The second major experiment was a measurement of the distribution of path lengths taken by light as it scatters randomly through sea ice. For this purpose we introduce a very short (3 × 10−9 sec) burst of light into the surface, and measure the straggling in the emergent pulse at some distance (100-500 mm) from the source. This very demanding experiment was deployed for the first time on 22 October, and we collected many spectra then and on a page 4 number of later dates until our departure from the field. We can clearly see the effects of straggling in the pulse shape, although it still remains to be seen how well they can be interpreted. A number of items used in this experiment had to be kept above 0°C and during measurements we kept them in carefully insulated and heated boxes. At other times we had to keep them in a dry heated wannigan, and for this purpose the oil heated wannigan NZ8 was invaluable.

In addition to the two primary experiments, we continuously monitored the ice with measurements of the salinity, density, and temperature at various depths. These experiments were all operated successfully as they have been in earlier seasons. Changes in these quantities, particularly near the surface, correlate with changes in the optical behaviour.


It will take some months to analyse and interpret the data collected in the 1990 spring season. We have plans to complete that aspect of the work, in collaboration with Esther Haines (DSIR Physical Sciences) and submit a substantial paper to the international polar literature by about the middle of 1991.


The entire operation was centred on a site on the sea ice about 500 m from Inaccessible island, and the disturbance to the environment was essentially nil. All waste products were returned to Scott Base.

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We have requested to return to McMurdo Sound, primarily to carry on with the time resolved (pulsed laser) optical experiment. Although this experiment ran as well as expected, we can make farther improvements in shielding the detectors from if noise generated by the laser and so intend to return for a further season.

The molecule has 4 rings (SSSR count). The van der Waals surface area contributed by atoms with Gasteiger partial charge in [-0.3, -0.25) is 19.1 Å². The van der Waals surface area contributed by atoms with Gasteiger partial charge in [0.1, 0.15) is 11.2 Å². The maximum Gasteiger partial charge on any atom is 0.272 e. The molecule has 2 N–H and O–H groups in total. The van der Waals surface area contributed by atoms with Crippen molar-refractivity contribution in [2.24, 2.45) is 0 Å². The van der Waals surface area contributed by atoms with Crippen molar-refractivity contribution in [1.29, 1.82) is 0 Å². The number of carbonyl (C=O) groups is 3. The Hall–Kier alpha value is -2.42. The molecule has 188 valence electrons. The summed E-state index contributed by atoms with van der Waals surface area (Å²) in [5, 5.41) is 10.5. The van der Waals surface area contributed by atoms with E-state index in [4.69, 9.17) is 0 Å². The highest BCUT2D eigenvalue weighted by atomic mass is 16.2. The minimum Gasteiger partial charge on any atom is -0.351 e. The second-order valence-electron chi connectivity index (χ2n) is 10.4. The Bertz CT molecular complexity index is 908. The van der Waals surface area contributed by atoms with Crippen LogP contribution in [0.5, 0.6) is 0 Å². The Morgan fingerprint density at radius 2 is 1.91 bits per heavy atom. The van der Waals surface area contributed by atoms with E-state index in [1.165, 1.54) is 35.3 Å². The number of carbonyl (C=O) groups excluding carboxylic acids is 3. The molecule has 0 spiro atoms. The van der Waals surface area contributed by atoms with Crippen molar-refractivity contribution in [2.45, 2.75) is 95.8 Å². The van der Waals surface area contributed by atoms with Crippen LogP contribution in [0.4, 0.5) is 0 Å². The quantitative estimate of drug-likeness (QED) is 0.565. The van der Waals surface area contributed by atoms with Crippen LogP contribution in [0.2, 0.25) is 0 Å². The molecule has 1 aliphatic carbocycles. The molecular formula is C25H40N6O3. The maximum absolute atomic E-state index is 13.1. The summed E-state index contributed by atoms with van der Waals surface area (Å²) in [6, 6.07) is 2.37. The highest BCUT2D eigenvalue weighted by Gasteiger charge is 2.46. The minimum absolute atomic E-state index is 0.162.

The planning and execution of the support for our research was the best we have yet experienced. We were particularly pleased to be able to get out onto the sea ice within 4 days of our arrival at Scott Base, which permitted us to get the very early measurements that were of special importance. The campsite facilities, particularly the living and laboratory wannigans NZ3 and NZ8, were excellent and contributed to the success and efficiency of the entire programme.


We acknowledge the excellent logistic support of DSIR Antarctic and particularly the assistance of John Alexander, Eric Saxby and Ron Rogers. The work received the financial support of DSIR Physical Sciences, FoRST, and Victoria University.

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1 "Scattering and Absorption of Visible light by Sea Ice", R G Buckley and H J Trodahl, Nature, 326, 867 (1987).

2 "Diffusive Transport of Light in Sea Ice", H J Trodahl, R G Buckley and S Brown, Applied Optics, 26, 3005 (1987).

3 "Light Transmission in Sea Ice", H J Trodahl and R G Buckley, New Zealand Antarctic Record 7, 20 (1987).

4 "Thermally Driven Changes in the Optical Properties of Sea Ice", R G Buckley and H J Trodahl, Cold Regions Science and Technology, 14, 201 (1987).

5 "Anistotropic light Radiance in and under Sea Ice", H J Trodahl, R G Buckley and M Vignaux, Cold Regions Science and Technology, 16,305 (1989).

6 "Enhanced Ultraviolet Levels Under Sea Ice During the Antarctic Spring", H J Trodahl and R G Buckley, Science 245,194 (1989).

7 "Enhanced Ultraviolet Transmission of Antarctic sea ice during the Austral Spring", R G Buckley and H J Trodahl, accepted Geophysics Research Letters (1990).

8 "Radiation Risk", R G Buckley and H J Trodahl, Scientific Correspondence, Nature 346, 24 (1990).